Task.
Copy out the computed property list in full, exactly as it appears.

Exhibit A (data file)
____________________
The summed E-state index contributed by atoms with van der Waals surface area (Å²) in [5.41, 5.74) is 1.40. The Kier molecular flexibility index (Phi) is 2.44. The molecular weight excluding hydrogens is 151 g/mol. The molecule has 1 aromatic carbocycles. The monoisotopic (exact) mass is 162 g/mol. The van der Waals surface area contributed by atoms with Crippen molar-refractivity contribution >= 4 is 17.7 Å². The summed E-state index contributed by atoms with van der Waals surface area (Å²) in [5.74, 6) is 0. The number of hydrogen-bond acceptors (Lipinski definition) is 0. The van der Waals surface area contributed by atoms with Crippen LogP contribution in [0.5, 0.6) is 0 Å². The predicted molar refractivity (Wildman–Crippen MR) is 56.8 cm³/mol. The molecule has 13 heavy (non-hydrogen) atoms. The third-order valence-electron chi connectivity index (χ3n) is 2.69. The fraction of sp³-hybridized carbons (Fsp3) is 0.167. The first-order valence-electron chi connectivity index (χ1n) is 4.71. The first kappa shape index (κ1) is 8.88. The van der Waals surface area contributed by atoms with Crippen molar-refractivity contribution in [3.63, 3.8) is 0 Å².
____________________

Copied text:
The summed E-state index contributed by atoms with van der Waals surface area (Å²) in [5.41, 5.74) is 1.40. The Kier molecular flexibility index (Phi) is 2.44. The molecular weight excluding hydrogens is 151 g/mol. The molecule has 1 aromatic carbocycles. The monoisotopic (exact) mass is 162 g/mol. The van der Waals surface area contributed by atoms with Crippen molar-refractivity contribution >= 4 is 17.7 Å². The summed E-state index contributed by atoms with van der Waals surface area (Å²) in [5.74, 6) is 0. The number of hydrogen-bond acceptors (Lipinski definition) is 0. The van der Waals surface area contributed by atoms with Crippen LogP contribution in [0.5, 0.6) is 0 Å². The predicted molar refractivity (Wildman–Crippen MR) is 56.8 cm³/mol. The molecule has 13 heavy (non-hydrogen) atoms. The third-order valence-electron chi connectivity index (χ3n) is 2.69. The fraction of sp³-hybridized carbons (Fsp3) is 0.167. The first-order valence-electron chi connectivity index (χ1n) is 4.71. The first kappa shape index (κ1) is 8.88. The van der Waals surface area contributed by atoms with Crippen molar-refractivity contribution in [3.63, 3.8) is 0 Å².